She and her team are leading the charge on this front, harnessing the knowledge and expertise in this field which may finally make a difference to the obesity epidemic of industrialised nations. Novel approaches such as their Nupp app show just how innovative they can be in addressing the challenges of 21st century healthcare.
Why might some people’s brains be ‘selfish brains’?
All human brains are “selfish brains”: this is physiological. The brain is the control centre and thereby the hierarchically superordinate organ within the organism. It regulates all metabolic processes of the body and requires much more energy for its activity than other organs do. Therefore, intact brain functioning is indispensable for life. Against this background, it appears plausible that the brain in a “selfish” way ensures that its own energy requirements are covered, finally in favour of the survival of the whole body.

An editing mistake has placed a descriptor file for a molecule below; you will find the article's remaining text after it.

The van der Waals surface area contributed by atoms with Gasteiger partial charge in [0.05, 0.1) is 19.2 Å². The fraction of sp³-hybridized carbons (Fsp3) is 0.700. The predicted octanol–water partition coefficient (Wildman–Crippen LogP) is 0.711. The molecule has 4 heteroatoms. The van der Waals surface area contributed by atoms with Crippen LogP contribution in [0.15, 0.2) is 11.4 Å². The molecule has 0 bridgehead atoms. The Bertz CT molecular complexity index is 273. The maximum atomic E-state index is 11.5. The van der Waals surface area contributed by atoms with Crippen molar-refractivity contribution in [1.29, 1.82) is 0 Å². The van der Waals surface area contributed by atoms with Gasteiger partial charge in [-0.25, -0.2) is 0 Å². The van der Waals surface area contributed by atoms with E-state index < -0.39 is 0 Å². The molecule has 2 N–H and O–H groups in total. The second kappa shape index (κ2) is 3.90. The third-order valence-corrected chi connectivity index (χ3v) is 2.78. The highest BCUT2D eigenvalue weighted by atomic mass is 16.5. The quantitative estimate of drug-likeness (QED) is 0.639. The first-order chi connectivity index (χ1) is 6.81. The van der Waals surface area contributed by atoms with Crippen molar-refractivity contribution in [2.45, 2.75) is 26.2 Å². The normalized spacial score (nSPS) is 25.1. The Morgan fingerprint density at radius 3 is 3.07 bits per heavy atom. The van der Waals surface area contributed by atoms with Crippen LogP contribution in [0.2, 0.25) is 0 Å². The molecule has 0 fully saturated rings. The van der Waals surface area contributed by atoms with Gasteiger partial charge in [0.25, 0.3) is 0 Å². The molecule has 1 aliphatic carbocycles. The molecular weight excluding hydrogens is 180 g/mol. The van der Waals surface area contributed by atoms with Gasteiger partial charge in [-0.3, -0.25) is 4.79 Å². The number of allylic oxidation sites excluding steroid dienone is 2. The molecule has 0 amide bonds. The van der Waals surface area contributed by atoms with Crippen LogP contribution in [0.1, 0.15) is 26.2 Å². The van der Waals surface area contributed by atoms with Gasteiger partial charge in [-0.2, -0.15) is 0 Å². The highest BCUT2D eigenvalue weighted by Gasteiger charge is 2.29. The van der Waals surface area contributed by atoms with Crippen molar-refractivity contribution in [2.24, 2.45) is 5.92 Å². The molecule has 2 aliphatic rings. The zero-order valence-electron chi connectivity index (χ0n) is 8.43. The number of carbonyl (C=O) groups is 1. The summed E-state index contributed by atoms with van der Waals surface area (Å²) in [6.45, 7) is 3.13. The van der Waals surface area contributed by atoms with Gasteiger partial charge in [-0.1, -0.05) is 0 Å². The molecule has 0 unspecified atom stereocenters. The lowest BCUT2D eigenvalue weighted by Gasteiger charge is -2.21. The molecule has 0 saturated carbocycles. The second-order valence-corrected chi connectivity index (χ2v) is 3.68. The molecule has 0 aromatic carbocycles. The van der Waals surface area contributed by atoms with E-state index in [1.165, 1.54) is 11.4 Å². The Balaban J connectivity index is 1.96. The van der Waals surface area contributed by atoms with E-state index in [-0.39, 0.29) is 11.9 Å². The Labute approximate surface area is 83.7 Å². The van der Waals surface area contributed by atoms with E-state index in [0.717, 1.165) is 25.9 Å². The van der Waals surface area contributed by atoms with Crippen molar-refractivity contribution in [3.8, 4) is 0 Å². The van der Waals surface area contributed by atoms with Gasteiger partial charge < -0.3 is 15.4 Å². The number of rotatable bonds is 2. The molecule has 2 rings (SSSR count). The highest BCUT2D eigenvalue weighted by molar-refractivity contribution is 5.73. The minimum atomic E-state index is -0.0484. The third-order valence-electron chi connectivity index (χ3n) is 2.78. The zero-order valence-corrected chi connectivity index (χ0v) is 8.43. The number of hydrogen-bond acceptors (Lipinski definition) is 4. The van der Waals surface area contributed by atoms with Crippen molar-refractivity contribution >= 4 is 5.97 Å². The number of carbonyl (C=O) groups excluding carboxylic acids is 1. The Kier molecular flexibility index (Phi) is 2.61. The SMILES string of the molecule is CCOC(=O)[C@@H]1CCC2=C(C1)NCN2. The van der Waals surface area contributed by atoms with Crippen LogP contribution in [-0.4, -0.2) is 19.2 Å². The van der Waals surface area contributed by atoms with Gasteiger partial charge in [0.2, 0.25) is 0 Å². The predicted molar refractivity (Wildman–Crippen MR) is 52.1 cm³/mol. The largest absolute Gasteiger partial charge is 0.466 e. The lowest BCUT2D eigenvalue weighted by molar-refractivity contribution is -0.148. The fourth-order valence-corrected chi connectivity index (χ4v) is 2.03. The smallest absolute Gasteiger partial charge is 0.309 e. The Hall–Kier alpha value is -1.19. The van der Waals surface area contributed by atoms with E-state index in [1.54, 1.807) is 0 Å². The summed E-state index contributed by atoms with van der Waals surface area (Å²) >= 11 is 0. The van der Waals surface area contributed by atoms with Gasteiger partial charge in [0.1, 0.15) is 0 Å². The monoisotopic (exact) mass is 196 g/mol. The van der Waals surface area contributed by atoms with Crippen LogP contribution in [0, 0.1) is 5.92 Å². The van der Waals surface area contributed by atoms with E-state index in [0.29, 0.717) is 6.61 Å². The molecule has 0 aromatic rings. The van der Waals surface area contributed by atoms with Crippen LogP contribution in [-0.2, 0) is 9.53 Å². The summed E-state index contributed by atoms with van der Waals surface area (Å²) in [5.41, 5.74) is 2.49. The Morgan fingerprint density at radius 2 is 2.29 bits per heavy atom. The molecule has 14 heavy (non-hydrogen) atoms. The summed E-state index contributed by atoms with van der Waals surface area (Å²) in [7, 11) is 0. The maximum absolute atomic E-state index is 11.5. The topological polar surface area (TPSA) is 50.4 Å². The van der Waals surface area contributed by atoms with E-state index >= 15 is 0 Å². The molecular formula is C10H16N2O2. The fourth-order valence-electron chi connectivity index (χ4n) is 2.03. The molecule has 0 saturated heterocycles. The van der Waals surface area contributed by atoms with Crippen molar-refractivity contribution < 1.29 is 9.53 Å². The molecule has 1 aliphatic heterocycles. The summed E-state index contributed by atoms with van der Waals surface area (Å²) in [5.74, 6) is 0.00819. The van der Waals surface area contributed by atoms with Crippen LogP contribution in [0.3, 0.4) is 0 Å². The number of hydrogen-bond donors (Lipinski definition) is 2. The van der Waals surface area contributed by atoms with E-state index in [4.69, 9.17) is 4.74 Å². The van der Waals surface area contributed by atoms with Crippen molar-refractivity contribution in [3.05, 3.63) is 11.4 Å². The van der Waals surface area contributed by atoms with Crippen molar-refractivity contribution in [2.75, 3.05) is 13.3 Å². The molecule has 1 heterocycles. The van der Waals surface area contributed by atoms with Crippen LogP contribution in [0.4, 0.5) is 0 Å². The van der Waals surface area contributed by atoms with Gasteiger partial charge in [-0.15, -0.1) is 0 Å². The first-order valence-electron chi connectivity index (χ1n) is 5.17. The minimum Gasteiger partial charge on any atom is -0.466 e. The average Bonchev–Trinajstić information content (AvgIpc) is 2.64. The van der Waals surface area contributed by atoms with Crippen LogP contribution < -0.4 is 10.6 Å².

How do the physiological and psychological aspects of obesity interact?
A growing body of evidence including neurotransmitter regulation, neuronal pathways, clinical comorbidities, and behavioural studies imply that overeating and obesity are tightly linked to neurobiological and psychological aspects such as mood status, addictive behaviour, motivation and reward processing, as well as psychosocial stress coping. Particularly the involvement of neuronal pathways that include brain areas assigned to reward, motivation, learning, memory, and cortical inhibitory control render it obvious that concepts which exclusively focus on physiological aspects of obesity – either in a scientific or a therapeutic context – do not meet the requirements.